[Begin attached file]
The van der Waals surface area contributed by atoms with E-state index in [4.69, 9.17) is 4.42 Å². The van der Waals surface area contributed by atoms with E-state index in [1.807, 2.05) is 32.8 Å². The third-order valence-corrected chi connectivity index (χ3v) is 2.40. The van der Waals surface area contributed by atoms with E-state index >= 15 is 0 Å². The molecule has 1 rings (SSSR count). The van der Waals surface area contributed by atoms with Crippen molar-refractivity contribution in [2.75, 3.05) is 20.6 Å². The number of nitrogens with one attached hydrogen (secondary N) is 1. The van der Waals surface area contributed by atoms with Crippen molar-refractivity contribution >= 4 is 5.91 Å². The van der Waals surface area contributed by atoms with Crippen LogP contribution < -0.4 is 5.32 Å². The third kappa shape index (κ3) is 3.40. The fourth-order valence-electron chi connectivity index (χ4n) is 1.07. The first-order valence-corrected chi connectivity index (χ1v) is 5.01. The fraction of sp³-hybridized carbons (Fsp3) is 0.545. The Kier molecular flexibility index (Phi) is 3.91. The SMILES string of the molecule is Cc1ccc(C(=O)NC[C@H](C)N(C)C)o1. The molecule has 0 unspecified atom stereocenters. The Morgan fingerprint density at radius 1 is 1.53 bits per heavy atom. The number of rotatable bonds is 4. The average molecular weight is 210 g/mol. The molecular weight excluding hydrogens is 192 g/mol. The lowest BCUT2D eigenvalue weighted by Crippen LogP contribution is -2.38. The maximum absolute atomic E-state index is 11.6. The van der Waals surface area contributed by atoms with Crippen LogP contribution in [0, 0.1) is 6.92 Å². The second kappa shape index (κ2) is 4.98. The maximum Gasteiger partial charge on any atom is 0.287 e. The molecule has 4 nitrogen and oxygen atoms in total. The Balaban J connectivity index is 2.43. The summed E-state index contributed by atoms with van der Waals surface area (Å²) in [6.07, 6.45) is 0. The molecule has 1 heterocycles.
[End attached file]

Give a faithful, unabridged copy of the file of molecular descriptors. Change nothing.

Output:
The van der Waals surface area contributed by atoms with E-state index in [4.69, 9.17) is 4.42 Å². The van der Waals surface area contributed by atoms with E-state index in [1.807, 2.05) is 32.8 Å². The third-order valence-corrected chi connectivity index (χ3v) is 2.40. The van der Waals surface area contributed by atoms with E-state index >= 15 is 0 Å². The molecule has 1 rings (SSSR count). The van der Waals surface area contributed by atoms with Crippen molar-refractivity contribution in [2.75, 3.05) is 20.6 Å². The number of nitrogens with one attached hydrogen (secondary N) is 1. The van der Waals surface area contributed by atoms with Crippen molar-refractivity contribution >= 4 is 5.91 Å². The van der Waals surface area contributed by atoms with Crippen LogP contribution < -0.4 is 5.32 Å². The third kappa shape index (κ3) is 3.40. The fourth-order valence-electron chi connectivity index (χ4n) is 1.07. The first-order valence-corrected chi connectivity index (χ1v) is 5.01. The fraction of sp³-hybridized carbons (Fsp3) is 0.545. The Kier molecular flexibility index (Phi) is 3.91. The SMILES string of the molecule is Cc1ccc(C(=O)NC[C@H](C)N(C)C)o1. The molecule has 0 unspecified atom stereocenters. The Morgan fingerprint density at radius 1 is 1.53 bits per heavy atom. The number of rotatable bonds is 4. The average molecular weight is 210 g/mol. The molecular weight excluding hydrogens is 192 g/mol. The lowest BCUT2D eigenvalue weighted by Crippen LogP contribution is -2.38. The maximum absolute atomic E-state index is 11.6. The van der Waals surface area contributed by atoms with Crippen LogP contribution in [0, 0.1) is 6.92 Å². The second kappa shape index (κ2) is 4.98. The maximum Gasteiger partial charge on any atom is 0.287 e. The molecule has 4 nitrogen and oxygen atoms in total. The Balaban J connectivity index is 2.43. The summed E-state index contributed by atoms with van der Waals surface area (Å²) in [6.07, 6.45) is 0. The molecule has 1 heterocycles.